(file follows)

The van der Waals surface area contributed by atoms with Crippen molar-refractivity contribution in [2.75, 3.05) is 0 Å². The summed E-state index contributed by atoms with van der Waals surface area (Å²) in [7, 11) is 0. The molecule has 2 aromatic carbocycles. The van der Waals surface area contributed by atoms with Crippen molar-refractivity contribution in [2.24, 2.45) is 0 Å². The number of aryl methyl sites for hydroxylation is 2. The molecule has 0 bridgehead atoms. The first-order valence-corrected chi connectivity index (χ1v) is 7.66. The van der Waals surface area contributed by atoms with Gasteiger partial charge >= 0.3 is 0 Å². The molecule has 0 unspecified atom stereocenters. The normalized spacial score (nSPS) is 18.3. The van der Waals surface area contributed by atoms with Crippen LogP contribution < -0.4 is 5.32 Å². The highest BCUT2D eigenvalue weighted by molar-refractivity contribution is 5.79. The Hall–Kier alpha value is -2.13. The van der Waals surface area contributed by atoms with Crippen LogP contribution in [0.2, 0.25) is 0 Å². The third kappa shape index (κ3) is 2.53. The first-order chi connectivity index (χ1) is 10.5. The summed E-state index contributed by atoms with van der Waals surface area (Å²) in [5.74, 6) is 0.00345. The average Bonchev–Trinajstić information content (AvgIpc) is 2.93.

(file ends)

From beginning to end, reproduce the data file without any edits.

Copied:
The van der Waals surface area contributed by atoms with Crippen molar-refractivity contribution in [2.75, 3.05) is 0 Å². The summed E-state index contributed by atoms with van der Waals surface area (Å²) in [7, 11) is 0. The molecule has 2 aromatic carbocycles. The van der Waals surface area contributed by atoms with Crippen molar-refractivity contribution in [2.24, 2.45) is 0 Å². The number of aryl methyl sites for hydroxylation is 2. The molecule has 0 bridgehead atoms. The first-order valence-corrected chi connectivity index (χ1v) is 7.66. The van der Waals surface area contributed by atoms with Gasteiger partial charge >= 0.3 is 0 Å². The molecule has 0 unspecified atom stereocenters. The normalized spacial score (nSPS) is 18.3. The van der Waals surface area contributed by atoms with Crippen LogP contribution < -0.4 is 5.32 Å². The highest BCUT2D eigenvalue weighted by molar-refractivity contribution is 5.79. The Hall–Kier alpha value is -2.13. The van der Waals surface area contributed by atoms with Crippen LogP contribution in [0.2, 0.25) is 0 Å². The third kappa shape index (κ3) is 2.53. The first-order chi connectivity index (χ1) is 10.5. The summed E-state index contributed by atoms with van der Waals surface area (Å²) in [5.74, 6) is 0.00345. The average Bonchev–Trinajstić information content (AvgIpc) is 2.93.